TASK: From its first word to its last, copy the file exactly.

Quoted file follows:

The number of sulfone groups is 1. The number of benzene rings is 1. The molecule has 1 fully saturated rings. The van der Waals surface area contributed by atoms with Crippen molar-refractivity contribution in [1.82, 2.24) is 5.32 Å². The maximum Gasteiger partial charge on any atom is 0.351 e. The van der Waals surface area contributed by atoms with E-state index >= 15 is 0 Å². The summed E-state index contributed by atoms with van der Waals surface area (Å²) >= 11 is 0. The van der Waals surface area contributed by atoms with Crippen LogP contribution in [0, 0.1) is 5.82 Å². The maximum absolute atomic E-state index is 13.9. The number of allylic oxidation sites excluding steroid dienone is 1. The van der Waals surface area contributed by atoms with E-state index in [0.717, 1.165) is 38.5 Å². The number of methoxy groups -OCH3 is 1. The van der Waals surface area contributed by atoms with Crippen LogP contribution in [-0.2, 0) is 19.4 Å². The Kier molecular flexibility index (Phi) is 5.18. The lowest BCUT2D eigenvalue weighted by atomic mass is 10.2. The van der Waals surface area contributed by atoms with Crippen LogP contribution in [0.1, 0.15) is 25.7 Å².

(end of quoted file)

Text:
The number of sulfone groups is 1. The number of benzene rings is 1. The molecule has 1 fully saturated rings. The van der Waals surface area contributed by atoms with Crippen molar-refractivity contribution in [1.82, 2.24) is 5.32 Å². The maximum Gasteiger partial charge on any atom is 0.351 e. The van der Waals surface area contributed by atoms with E-state index >= 15 is 0 Å². The summed E-state index contributed by atoms with van der Waals surface area (Å²) >= 11 is 0. The van der Waals surface area contributed by atoms with Crippen LogP contribution in [0, 0.1) is 5.82 Å². The maximum absolute atomic E-state index is 13.9. The number of allylic oxidation sites excluding steroid dienone is 1. The van der Waals surface area contributed by atoms with E-state index in [0.717, 1.165) is 38.5 Å². The number of methoxy groups -OCH3 is 1. The van der Waals surface area contributed by atoms with Crippen LogP contribution in [-0.2, 0) is 19.4 Å². The Kier molecular flexibility index (Phi) is 5.18. The lowest BCUT2D eigenvalue weighted by atomic mass is 10.2. The van der Waals surface area contributed by atoms with Crippen LogP contribution in [0.1, 0.15) is 25.7 Å².